Brian Zahnd: What if God is like Jesus?

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In the forward to Brad Jersak’s A More Christlike God, Church leader Brian Zahnd writes:

What is God like? What an enormous question. For those of us who believe that God is somehow at the foundation of existence, meaning, and self-understanding, it’s an all-important question. So how shall we answer? Our options are endless. Human inquiry into the divine has produced a vast pantheon of gods — from Ares to Zeus. Of course, the Christian will have an instinct to look to the Bible for the definition of God. I understand this instinct and in one sense it is correct; but it may not yield as clear an answer as we think. Even while speaking of the “God of the Bible” we can cobble together whatever vision of God we choose from its disparate images. That we do this mostly unconsciously doesn’t help matters. Even if we restrict our inquiry into the nature of God to the Bible, we are likely to find just the kind of God that we want to find. If we want a God of peace, he’s there. If we want a God of war, he’s there. If we want a compassionate God, he’s there. If we want a vindictive God, he’s there. If we want an egalitarian God, he’s there. If we want an ethnocentric God, he’s there. If we want a God demanding blood sacrifice, he’s there. If we want a God abolishing blood sacrifice, he’s there. Sometimes the Bible is like a Rorschach test — it reveals more about the reader than the eternal I AM.

What are we to do? How are we to discover God as God is? As a Christian, pastor, and preacher, I would like to recommend that we look to Jesus for our answer to the question. Or let me say it this way: What if God is like Jesus? What if the personality of God is identical to the personality of the man called Jesus of Nazareth portrayed in the Gospels? Jesus audaciously made this claim: “Anyone who has seen me has seen the Father.” What if that claim is true? Wouldn’t that be good news? Ah, that is the good news! God is like Jesus! This is Christianity. Which is not to be confused with Biblicism. As Christians we worship Christ, not the Bible. The Bible is the inspired witness to the true Word of God who is Jesus. What the Bible does infallibly is take us on a journey that culminates with Christ — but it is Christ who fully reveals God. Or we can say it this way: The Scriptures ultimately bear witness to Christ, and Christ perfectly bears witness to God. While we are searching the Bible to find out what God is like, the Bible is all the while resolutely pointing us to Jesus. The revelation of God could not be contained in a book, but it could be contained in a human life — the life of Jesus Christ.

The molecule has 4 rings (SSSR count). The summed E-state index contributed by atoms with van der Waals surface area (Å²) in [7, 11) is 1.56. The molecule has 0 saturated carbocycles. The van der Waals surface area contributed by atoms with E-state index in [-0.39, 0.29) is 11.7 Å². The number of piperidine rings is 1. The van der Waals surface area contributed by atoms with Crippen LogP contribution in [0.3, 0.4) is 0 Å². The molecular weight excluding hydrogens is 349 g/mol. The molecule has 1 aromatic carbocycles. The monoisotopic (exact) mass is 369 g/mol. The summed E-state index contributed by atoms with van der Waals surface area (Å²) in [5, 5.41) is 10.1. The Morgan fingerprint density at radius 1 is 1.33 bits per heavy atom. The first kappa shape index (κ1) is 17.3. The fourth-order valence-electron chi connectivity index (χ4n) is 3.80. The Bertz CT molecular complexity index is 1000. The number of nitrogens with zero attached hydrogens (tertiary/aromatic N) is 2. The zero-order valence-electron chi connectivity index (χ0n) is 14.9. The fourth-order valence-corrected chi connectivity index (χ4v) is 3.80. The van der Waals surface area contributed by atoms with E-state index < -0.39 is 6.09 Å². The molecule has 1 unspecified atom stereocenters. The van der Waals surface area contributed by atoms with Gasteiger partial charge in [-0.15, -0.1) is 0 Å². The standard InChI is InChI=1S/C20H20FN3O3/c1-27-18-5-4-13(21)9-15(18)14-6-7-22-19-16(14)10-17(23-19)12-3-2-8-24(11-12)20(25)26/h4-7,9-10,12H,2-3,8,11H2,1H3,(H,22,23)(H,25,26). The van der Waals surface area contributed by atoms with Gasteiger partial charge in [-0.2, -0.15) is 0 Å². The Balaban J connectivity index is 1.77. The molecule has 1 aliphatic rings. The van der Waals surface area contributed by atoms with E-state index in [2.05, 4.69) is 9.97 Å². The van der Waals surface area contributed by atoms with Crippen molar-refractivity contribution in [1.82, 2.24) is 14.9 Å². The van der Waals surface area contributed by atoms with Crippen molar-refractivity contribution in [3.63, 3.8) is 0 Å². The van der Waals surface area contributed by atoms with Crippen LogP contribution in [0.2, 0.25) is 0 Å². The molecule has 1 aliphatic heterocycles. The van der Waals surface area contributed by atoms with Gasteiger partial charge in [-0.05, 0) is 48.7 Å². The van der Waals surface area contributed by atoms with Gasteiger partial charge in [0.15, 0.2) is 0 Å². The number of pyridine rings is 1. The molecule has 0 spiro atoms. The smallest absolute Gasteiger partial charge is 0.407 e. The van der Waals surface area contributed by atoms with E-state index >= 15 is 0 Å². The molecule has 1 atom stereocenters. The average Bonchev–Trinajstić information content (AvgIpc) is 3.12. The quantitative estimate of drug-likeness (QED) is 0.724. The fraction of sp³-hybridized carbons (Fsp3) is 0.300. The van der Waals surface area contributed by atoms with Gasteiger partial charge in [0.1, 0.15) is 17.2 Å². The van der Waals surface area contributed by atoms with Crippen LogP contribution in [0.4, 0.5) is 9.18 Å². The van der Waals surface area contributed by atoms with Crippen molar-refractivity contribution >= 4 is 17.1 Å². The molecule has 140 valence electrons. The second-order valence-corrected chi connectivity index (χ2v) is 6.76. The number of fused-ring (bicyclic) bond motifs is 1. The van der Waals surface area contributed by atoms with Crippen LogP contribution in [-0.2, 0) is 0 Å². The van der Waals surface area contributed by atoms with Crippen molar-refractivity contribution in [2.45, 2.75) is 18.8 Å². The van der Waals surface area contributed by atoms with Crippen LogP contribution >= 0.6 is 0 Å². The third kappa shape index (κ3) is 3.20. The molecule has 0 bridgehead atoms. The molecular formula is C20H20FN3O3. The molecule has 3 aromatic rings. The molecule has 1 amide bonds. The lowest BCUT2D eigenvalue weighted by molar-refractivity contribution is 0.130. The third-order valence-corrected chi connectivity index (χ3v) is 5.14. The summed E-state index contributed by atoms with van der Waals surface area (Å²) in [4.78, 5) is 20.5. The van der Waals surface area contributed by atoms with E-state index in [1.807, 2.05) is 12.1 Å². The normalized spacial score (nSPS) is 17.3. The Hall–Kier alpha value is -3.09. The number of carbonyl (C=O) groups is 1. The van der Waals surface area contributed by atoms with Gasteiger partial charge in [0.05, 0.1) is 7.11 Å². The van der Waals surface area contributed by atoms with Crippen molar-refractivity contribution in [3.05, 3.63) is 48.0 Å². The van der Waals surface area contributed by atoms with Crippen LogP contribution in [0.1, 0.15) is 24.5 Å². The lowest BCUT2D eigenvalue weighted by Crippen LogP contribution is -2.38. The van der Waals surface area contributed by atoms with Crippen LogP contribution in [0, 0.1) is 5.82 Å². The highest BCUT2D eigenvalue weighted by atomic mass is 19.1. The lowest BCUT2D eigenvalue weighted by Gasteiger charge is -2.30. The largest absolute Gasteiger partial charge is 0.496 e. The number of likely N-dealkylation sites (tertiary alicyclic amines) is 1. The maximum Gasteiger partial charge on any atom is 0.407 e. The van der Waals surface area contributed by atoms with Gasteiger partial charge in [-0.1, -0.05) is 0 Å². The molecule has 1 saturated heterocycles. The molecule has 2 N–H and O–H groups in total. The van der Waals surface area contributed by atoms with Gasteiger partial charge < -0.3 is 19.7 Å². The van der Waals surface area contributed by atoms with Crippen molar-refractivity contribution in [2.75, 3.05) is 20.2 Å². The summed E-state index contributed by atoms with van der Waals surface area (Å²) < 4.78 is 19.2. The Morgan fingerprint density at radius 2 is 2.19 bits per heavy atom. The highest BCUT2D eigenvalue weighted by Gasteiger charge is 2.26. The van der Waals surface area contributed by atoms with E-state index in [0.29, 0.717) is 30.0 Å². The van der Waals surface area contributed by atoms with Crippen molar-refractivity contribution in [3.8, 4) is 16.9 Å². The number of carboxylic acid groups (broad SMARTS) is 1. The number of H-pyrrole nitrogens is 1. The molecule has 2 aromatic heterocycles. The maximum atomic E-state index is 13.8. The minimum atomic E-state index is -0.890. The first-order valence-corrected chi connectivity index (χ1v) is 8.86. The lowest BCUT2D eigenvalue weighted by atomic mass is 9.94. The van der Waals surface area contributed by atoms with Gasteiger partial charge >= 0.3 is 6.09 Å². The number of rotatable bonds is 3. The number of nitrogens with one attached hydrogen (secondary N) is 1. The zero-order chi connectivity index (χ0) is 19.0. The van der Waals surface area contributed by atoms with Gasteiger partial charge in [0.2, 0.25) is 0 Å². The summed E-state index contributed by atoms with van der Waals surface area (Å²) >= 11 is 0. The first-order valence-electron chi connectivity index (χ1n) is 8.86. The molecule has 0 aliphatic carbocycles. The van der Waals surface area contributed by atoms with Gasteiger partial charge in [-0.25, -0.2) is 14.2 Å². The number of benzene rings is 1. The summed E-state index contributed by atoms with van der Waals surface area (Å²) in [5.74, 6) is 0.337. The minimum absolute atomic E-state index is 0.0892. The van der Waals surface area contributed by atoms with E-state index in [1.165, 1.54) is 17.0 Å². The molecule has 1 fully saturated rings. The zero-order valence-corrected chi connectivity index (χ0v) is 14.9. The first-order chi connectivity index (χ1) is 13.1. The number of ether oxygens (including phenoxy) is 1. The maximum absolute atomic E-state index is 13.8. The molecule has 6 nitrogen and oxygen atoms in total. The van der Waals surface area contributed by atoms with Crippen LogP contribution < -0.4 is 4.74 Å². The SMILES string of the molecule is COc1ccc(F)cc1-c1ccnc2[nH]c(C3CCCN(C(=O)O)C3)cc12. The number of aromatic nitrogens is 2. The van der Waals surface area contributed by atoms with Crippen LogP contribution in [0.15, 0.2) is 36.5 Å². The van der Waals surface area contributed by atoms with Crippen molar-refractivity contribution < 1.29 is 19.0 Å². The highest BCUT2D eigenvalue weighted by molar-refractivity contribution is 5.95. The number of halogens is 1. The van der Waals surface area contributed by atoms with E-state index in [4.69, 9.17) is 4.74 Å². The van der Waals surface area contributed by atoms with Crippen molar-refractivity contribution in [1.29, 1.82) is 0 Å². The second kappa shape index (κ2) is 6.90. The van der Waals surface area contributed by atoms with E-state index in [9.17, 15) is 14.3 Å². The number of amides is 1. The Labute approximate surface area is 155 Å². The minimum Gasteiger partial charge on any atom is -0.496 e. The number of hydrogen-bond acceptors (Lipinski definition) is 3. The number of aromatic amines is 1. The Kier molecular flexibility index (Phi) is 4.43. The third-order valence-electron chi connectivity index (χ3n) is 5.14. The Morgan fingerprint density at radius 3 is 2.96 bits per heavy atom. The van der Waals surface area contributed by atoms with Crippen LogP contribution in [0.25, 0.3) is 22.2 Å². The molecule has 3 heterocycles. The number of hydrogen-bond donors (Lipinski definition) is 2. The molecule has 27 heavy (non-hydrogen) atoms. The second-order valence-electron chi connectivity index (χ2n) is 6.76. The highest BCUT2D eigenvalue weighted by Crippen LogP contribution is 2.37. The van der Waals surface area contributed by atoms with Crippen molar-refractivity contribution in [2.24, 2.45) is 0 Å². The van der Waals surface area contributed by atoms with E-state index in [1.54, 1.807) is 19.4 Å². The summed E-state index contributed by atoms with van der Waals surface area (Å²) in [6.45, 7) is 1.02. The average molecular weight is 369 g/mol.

God is like Jesus. Jesus is the Message of God. Jesus is what God has to say. Jesus is the full and faithful witness to how God is to be understood. Jesus didn’t come to save us from God (as some deplorable theories would lead us to believe) — Jesus came to reveal God as saviour. Jesus didn’t come to enable God to love us — Jesus came to reveal God as love. Jesus didn’t come to reconcile God to the world — Jesus came to reconcile the world to God. If Jesus’ life is the definition of God, the defining moment of Jesus’ life is the cross. As John Cihak observed, “being disguised under the disfigurement of an ugly crucifixion and death, the Christform upon the cross is the clearest revelation of who God is.” As an evangelist I can do no better work than to point to Jesus on the cross and say, “Right there! That is what God is like.” God is not like Caiaphas needing a scapegoat to take the blame. God is not like Pilate requiring an execution to satisfy justice. God is like Jesus, absorbing, forgiving, and taking away the sins of the world.

A return to the revelation that God is revealed in Christ could not be more timely. Western Christianity is in a crisis. It can no longer retain credibility and be transmitted to succeeding generations on the authority of tradition alone. Critical questions are being asked and Christianity must gain its adherents based on its own merits. Fortunately Christianity is up to the task. But not just any Christianity; the Christianity up to the task is the Christianity grounded in the confession that Jesus is the icon of the invisible God. I am in full sympathy with those who find a “Sinners In the Hands of An Angry God” Christianity repellent and in need of being jettisoned. I too have pitched the theologies of an angry, retributive deity back into the dark sea of paganism. The good news is that buried under centuries of misconstrued Christianity there is a beautiful gospel just waiting to be discovered.

Brad Jersak knows this good news. In his new book, A More Christlike God, Brad is a wise and patient guide walking us toward the beautiful gospel while never shirking the hard questions. With the keen mind of a theologian and the tender heart of a pastor, Brad converses with seekers who want to believe in a more Christlike God, but don’t want to arrive there by cheap clichés or wishful thinking. Brad Jersak is no purveyor of pop Christianity. He has done the hard work of real theology. He has gone down into the Patristic mines and brought back gold. He has become conversant with our best contemporary theologians and made their work accessible. He has struggled with his own dark night of the soul and comes to us holding a lantern. I am happy to have Brad Jersak as a guide. He knows the way beyond the ugly parodies of Christianity into the beautiful gospel of a Christlike God. Let the journey begin.

You can find this Foreword here.

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